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Snow, Heathrow Airport, Disaster Recovery

I recently flew from Boston to the UK through the Heathrow airport. It just happened to be on the day that the UK got about 1.5 inches of snow (sorry, 3.8 centimetres, according to Weather Underground though, just 15mm, not sure about that). I spent a little more than four hours sitting on the runway at Heathrow before I was able to get out of the airplane. It was a frustrating and tiring experience, but it made me think about disaster recovery.

Having a Disaster Recovery Plan

Most of us have a Disaster Recover (DR) plan. Of course we do. Well, probably. Well, we take backups. Well, we occasionally take some backups. Well, we’re pretty sure someone within the organization may have taken a backup once… somewhere… probably.

Heathrow Airport has a plan for how to deal with snow. They just start cancelling flights. Well, they have a plan. It just wasn’t in evidence on the day I flew. We landed and along with, at least, 43 other airplanes (as reported by my pilot, more on that in a bit), we sat and waited until someone, somewhere, figured out what to do with us. The problem? Again, according to my pilot, the planes at the gates were waiting to be deiced and until they moved out, we couldn’t move in. It was surreal when, after four hours, we slowly rolled up to a terminal (the wrong one, by the way) navigating through all these airplanes scattered all over the runways like it was some kind of disaster film (realization, I never want to be on an airplane when the zombiepocalypse breaks out). Apart from cancelling flights, there was no evidence of any sort of disaster plan, at least none from the passenger seat of an airplane.

So, let’s assume you actually do have a disaster recovery plan. When was the last time you updated it? When was the last time you read through it? When was the last time that you actually dusted it off and ran through it?

That last question is the most important. Heathrow airport knew the snow was coming. It was forecast days out. Verified a few days out. Re-verified the day before, and then actually arrived and was slightly BETTER than forecast (up to 3 inches, 7.62 centimetres, was expected). You are not going to receive that kind of notification most of the time (although, you may, if your server is in a 20 year flood zone and heavy rain is forecast). The primary problem that Heathrow experienced wasn’t even that they didn’t implement their DR plan. No, it was that their DR plan assumed that everyone could show up to work. However, the highway department (or whatever the UK equivalent is) didn’t put down salt or sand, so people couldn’t drive to work (my driver took five hours to get to Heathrow and went off the road once). On top of that, the trains also shut down (how 3.8 centimeters of snow stops a train I’m a little at a loss to understand, but there it is).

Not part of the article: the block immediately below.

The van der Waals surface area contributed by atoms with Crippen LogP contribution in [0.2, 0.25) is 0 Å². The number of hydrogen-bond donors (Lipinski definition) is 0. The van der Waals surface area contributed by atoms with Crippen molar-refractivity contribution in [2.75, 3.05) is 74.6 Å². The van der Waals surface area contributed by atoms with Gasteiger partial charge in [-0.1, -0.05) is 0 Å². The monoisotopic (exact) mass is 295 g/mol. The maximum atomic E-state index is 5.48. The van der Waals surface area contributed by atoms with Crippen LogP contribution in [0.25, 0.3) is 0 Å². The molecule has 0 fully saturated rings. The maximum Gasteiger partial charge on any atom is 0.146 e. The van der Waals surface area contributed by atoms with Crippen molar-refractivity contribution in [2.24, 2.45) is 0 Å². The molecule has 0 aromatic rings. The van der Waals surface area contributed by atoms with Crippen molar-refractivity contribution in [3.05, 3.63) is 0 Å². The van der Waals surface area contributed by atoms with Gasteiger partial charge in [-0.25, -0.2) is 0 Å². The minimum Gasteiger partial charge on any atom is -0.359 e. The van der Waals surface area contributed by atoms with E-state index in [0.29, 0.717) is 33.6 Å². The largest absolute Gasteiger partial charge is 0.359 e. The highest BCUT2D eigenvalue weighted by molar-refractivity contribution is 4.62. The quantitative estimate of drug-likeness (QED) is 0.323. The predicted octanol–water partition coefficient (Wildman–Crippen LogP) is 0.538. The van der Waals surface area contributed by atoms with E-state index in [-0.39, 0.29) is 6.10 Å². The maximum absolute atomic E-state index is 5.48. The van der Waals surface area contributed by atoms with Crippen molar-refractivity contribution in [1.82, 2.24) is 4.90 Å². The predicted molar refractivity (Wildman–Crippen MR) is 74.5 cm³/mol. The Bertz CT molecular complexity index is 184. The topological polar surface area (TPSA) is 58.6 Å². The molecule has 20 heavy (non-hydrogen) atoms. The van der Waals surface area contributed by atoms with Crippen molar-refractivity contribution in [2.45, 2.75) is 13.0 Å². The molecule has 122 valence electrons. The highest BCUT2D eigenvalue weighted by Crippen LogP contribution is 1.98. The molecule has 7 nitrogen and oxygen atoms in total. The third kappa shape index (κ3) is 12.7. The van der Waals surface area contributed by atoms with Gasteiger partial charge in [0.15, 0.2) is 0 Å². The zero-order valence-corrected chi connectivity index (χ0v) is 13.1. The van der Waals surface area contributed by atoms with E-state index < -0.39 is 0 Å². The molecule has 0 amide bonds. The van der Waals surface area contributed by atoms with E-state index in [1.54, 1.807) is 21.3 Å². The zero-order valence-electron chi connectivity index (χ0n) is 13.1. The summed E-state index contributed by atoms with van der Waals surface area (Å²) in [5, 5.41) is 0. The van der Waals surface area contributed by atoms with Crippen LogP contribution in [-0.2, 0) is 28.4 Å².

So, Heathrow had a plan, but it was based on incorrect assumptions. How’s yours?

As to my pilot, and the crew of the plane, they were outstanding. I was flying British Air and couldn’t have been happier with them. The situation was completely beyond their control. However, they communicated regularly with us. They let us know what they knew, when they received the information. The flight attendants were friendly and courteous throughout. They were just as frustrated and angry at the situation (both the flight attendant I was sitting near and the pilot said they hadn’t seen anything like this in 27 years of flying). They approached the situation as professionals and kept their cool. Well done BA.


I know, this is an IT blog, so talking about weather, planes and airports is not generally in my wheelhouse. However, I think you can easily see where I’m going with this. Not only do you need to have a real, tested, DR plan. You need to also test the assumptions that drive it. Further, you have to be able to have the attitude of my excellent BA crew. You can’t panic. You have to communicate clearly and regularly during the DR process. All of this requires preparation and practice. If you haven’t done either, you’re going to look a lot more like Heathrow Airport and a lot less like BA.

The post Snow, Heathrow Airport, Disaster Recovery appeared first on Grant Fritchey.

The Scary DBA

I have twenty+ years experience in IT. That time was spent in technical support, development and database administration. I work forRed Gate Software as a Product Evangelist. I write articles for publication at SQL Server Central, Simple-Talk, PASS Book Reviews and SQL Server Standard. I have published two books, ”Understanding SQL Server Execution Plans” and “SQL Server 2008 Query Performance Tuning Distilled.” I’m one of the founding officers of the Southern New England SQL Server Users Group and its current president. I also work on part-time, short-term, off-site consulting contracts. In 2009 and 2010 I was awarded as a Microsoft SQL Server MVP. In the past I’ve been called rough, intimidating and scary. To which I usually reply, “Good.” You can contact me through grant -at- scarydba dot kom (unobfuscate as necessary).


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